Advertise your Mobile App with Television to Build Awareness
My family is pretty typical when it comes to downloading mobile apps. We’ve downloaded games, apps to track our kids allowance amounts, photo editing apps – you name it. And with every passing day I’m willing to bet that I’m missing out on something really cool – and why is that? Finding an app that you’d like can be like approaching a giant haystack, yelling into it and asking the best needle to step forward. In other words, in the great growing pile of “this is the best app in the world,” how do you get the real winners to step forward when you don’t exactly know what you are looking for? Answer – app builders who want to differentiate and put a jolt into growth need to go the traditional advertising route to build awareness, but in a simplified fashion.
You’ve seen those ads during national television broadcasts for a few select mobile gaming apps. Back in 2015, Clash of Clans, Game of War and Heroes Charge spent approximately $16 million on the Super Bowl. Here in 2017, we are seeing Arnold Schwarzenegger aplenty with Mobile Strike. The top games are pouring millions into large national broadcast audiences and probably seeing great success – much of which came from humble beginnings and a good deal of organic growth. But not all app developers can rely on organic growth alone, and some of the best ideas of little funding and even less desire to turn over control of the company to someone who does have funding. Some of the best mobile app builds are likely a tree falling in the forest with nobody around to witness if a sound is made.
I ask aloud – have any of you mobile developers looked into a single market where advertising isn’t outrageously expensive to give a jolt to “organic growth?” Let’s ask this another way and in a simple example –
You just released a gaming app meant for primary school aged kids. If I told you that you could buy 30 seconds on TV networks (channels) like Nickelodeon and Disney in Phoenix tonight for what is close to the price of a few tanks of gas – would you do it? How about if you knew Phoenix was also the 5th largest city in the U.S. It shouldn’t be a matter of if… but how much!
I hope a few of you just fell out of your chair (and once you get up, click to this site to be contacted by someone who can help you buy this and about 80 other networks in various cities across the U.S.) Cable television targeting is growing in sophistication due to not only the number of networks, but also the geographic targeting of specific parts of cities (yes, you may not have to buy an entire city to be on TV – there may be parts with more of your target audience you are looking to reach.)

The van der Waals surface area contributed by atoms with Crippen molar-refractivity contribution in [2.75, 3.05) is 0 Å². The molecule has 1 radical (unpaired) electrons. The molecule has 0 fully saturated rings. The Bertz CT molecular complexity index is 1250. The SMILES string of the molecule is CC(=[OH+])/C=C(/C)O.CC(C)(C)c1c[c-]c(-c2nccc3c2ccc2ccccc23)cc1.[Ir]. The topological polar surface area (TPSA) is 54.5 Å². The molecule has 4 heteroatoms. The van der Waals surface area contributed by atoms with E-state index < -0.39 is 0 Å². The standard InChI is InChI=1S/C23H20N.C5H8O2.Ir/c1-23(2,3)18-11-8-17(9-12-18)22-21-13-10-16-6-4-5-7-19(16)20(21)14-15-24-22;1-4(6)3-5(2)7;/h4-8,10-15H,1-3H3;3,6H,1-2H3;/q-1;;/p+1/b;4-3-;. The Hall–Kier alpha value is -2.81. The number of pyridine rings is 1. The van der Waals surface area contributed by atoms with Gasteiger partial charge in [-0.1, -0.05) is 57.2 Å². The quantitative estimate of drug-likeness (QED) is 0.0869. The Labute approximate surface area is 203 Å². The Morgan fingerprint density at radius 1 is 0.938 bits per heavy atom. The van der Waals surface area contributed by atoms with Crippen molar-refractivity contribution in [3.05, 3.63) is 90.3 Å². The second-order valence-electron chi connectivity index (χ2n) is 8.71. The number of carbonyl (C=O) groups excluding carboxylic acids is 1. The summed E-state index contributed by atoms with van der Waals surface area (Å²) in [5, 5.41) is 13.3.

No matter if you are developing a sports app (think ESPN, NBC Sports), a pet lovers app (Animal Planet anyone?) or something politically based (CNN, FOX News) – there are countless options that with some smart production and a savvy media partner can make awareness for your app explode. Especially when over 70% of TV viewers are doing what at the same time- going online, and typically with a mobile device on hand. It’s a pure direct response mechanism for your app.
Don’t take my word for it – take a page out of start-up mattress company Tuft and Needle’s decision to relocate from San Francisco to a large media friendly market (Phoenix which is affordable and accessible) – growth can be meteoric when you are able to invest money into your great story and deliver it to the right places.
Don’t wait until a competitor’s app who you see is less than yours takes advantage – get on it. It’s all about awareness!
About the Author
Dan Glicksman is Sr. Manager of Lead and Demand Generation for Cox Media where he is responsible for helping develop and execute strategies that drive sales qualified B2B leads to all of its local markets across the US. An ambidextrous ambivert and self-described skeptical optimist, Dan relishes the fact that he, as a generation X'er, has outscored every millennial colleague on various “How Millennial Are You” type tests.Follow on Twitter More Content by Dan Glicksman